SketchUp Pro 2020 will not start due to license error

Anyone find a solution to 2020 falling to launch due to license error? I had been running 2016 just fine, downloaded 2020 and it will not run. I have active license and subscription.

I replied to the support case. I will come back and report what happens.

@DanRathbun @DaveR @TIG

Could guys tag anyone you know who is especially technically minded, especially about Windows 8.1?

This case is where 2019/2020 won’t start because of a license error, and for anyone that we can’t find a fix for we use a 2018 license to keep them going.

In Scott’s case 2016, 2017, and 2018, won’t install because they need a particular version of C++, and that version won’t install if there are later versions installed. The programs and features uninstall of the later versions fails with a 0x80070643 error. Running a .NET repair tool didn’t help.

Do any of you know how to manually remove C++ 2017 and 2015-2019 files? I am pretty expert at Google, and have not yet found anyone who describes how to do that. All guides make the assumption that Add or Remove programs will work, and for the pages that say what to do if it fails, they point to a Microsoft utility that checks the registry for problems. We ran that too.

My only suggestion would be a repair or reinstall of the OS as add and remove programs does not work. Or better yet upgrade to Win 10 if the hardware will allow it.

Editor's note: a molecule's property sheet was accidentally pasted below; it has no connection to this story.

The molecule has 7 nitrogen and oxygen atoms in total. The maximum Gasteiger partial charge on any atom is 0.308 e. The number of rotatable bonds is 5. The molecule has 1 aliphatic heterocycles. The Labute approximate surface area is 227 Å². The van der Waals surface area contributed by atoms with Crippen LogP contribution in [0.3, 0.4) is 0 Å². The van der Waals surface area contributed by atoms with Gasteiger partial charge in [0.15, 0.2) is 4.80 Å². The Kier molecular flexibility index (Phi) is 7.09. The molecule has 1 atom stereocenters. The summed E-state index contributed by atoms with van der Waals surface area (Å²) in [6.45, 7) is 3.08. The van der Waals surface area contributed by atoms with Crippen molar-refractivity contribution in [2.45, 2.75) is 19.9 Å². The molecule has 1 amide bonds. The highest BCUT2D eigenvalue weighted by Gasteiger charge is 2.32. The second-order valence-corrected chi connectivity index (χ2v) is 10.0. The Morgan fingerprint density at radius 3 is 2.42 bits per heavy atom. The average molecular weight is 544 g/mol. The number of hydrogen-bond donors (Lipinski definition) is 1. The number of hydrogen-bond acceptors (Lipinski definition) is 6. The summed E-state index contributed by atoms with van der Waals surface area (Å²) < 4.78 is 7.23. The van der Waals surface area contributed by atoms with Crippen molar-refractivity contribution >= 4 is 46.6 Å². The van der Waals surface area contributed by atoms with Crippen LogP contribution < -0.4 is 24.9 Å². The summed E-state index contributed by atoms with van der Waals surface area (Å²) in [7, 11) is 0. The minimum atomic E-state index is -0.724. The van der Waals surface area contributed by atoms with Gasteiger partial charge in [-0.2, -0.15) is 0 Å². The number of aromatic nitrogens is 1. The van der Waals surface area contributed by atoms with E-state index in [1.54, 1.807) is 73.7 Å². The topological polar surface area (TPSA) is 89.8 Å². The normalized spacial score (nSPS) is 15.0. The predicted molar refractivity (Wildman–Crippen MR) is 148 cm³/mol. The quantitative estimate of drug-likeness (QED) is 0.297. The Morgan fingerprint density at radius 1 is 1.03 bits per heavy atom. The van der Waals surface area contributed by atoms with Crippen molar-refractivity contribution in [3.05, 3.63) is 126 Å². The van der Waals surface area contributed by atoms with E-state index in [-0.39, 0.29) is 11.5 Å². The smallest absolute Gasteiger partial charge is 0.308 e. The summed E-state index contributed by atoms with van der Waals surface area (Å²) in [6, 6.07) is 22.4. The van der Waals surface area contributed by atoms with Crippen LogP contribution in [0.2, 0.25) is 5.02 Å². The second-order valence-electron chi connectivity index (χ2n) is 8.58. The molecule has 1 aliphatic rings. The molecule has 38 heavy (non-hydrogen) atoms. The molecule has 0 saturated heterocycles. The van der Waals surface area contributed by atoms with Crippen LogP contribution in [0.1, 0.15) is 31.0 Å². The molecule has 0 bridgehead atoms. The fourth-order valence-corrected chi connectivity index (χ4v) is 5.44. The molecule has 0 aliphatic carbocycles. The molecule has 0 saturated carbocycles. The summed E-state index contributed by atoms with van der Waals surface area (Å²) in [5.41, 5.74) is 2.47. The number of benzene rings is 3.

Uninstalling SketchUp 2020 worked fine. It’s just the C++ libraries that won’t uninstall.

Is he logged in a a normal user or the Admin account ?

He’s the only user, pretty sure he is admin. We did all tests with run as admin.

I mean THE built-in Admin account (which is normally hidden.)

I’ve never had anyone, admin or otherwise, who was not able to uninstall the C++ libraries.

Is there an answer to my question, about a manual way to remove the files?

Well my suggestion is going to be to try again in several ways.

Either activate the built-in admin account (there are blogs on the web telling how to do so,) … or … create a new temporary user account. (This eliminates the possibility that the current user’s account has become corrupted.)

Then try again with after a normal boot. If this fails, … reboot into Safe Mode and try again.
(Start > Run > msconfig)

Besides manually running the msi from "C:/Windows/Installer" the only thing I can think of would be to hunt down the install log in the User’s TEMP folder and compile a list of files that were installed from the log. (This might mean a reinstall of the particular runtime version just to generate a log file, if the original log was deleted.)

Some of these files may be service libraries that were copied into Windows system folders, and they may need to be unregistered before deleting.

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